Whatever crank size you normally ride, having a difference between lengths is especially useful if each rider has a different natural cadence, as shorter cranks make it feel easier to pedal fast - just as longer cranks make it feel harder. If you are lucky then neither of you will have to compromise much on your preferred pedalling action.

Brakes

Specialized concept tandem (CC BY 2.0 Le Rouleur Lent|Flickr).jpg

Specialized hasn't made tandems for years, but did show this rideable aero concept tandem at the 2010 Eurobike show (CC BY 2.0 Le Rouleur Lent|Flickr)

Every argument in the debate about rim versus disc brakes applies here, just to a greater degree: not only does a tandem have more mass to control, it can also make better use of very powerful brakes than any solo, because both wheels have much more weight on them to help with grip, and the distribution of that weight makes it harder to lock up the rear wheel or pitch over the bars.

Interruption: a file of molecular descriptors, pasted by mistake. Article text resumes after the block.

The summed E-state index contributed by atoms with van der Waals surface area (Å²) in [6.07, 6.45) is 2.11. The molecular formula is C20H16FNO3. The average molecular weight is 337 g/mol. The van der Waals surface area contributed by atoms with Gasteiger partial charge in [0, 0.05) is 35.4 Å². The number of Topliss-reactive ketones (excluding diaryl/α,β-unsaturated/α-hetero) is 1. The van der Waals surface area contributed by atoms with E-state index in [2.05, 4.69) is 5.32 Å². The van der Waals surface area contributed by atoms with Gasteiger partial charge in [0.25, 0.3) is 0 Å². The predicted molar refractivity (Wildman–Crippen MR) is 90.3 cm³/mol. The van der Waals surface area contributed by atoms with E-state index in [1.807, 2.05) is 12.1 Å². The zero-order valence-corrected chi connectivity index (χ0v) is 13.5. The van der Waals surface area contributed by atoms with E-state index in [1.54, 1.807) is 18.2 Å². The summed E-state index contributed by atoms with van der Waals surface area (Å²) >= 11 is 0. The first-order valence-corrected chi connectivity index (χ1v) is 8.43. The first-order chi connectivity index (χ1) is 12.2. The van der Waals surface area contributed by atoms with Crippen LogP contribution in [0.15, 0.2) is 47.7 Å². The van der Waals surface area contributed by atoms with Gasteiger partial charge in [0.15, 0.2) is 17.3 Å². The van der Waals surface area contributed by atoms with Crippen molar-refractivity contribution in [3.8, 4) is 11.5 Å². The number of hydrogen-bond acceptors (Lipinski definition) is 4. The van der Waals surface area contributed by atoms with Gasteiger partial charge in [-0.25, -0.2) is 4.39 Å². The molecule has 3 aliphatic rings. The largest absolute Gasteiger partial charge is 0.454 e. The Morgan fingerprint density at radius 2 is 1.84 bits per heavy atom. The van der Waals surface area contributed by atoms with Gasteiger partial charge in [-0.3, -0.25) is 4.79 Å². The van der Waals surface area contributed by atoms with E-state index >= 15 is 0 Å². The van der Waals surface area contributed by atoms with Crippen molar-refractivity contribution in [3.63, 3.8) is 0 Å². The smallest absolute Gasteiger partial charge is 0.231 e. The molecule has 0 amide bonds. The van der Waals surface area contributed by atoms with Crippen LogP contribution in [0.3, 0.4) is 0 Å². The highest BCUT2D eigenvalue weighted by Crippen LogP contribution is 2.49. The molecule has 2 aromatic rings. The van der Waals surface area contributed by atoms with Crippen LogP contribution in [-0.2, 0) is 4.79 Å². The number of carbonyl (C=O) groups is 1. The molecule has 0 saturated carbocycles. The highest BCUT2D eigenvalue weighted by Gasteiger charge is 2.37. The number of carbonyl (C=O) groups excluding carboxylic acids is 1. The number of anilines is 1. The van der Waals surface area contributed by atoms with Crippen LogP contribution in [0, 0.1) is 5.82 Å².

In that respect, if you go with disc brakes, then there is no reason not to run the largest diameter rotors the machine will accept, front and rear. However, be aware that this can put enormous forces through the fork, so it must be designed for the job. You can’t just sling a solo fork on a tandem.

Rim brakes can perform perfectly well in most situations, as long as they are of good quality and well-adjusted; we have successfully descended numerous passes in the Lake District, Alps, Pyrenees, and Dolomites with just two V-brakes. If you add in heavy luggage or wet roads, then obviously more care is required, just as it would be on a solo bike.

Tandem specifics

Santa Cruz tandem (CC BY 2.0 andy_c|Flickr).jpg

You can get off-road tandems too. This is believed to be the only one ever made by renowned mountain bike manufacturer Santa Cruz (CC BY 2.0 andy_c|Flickr)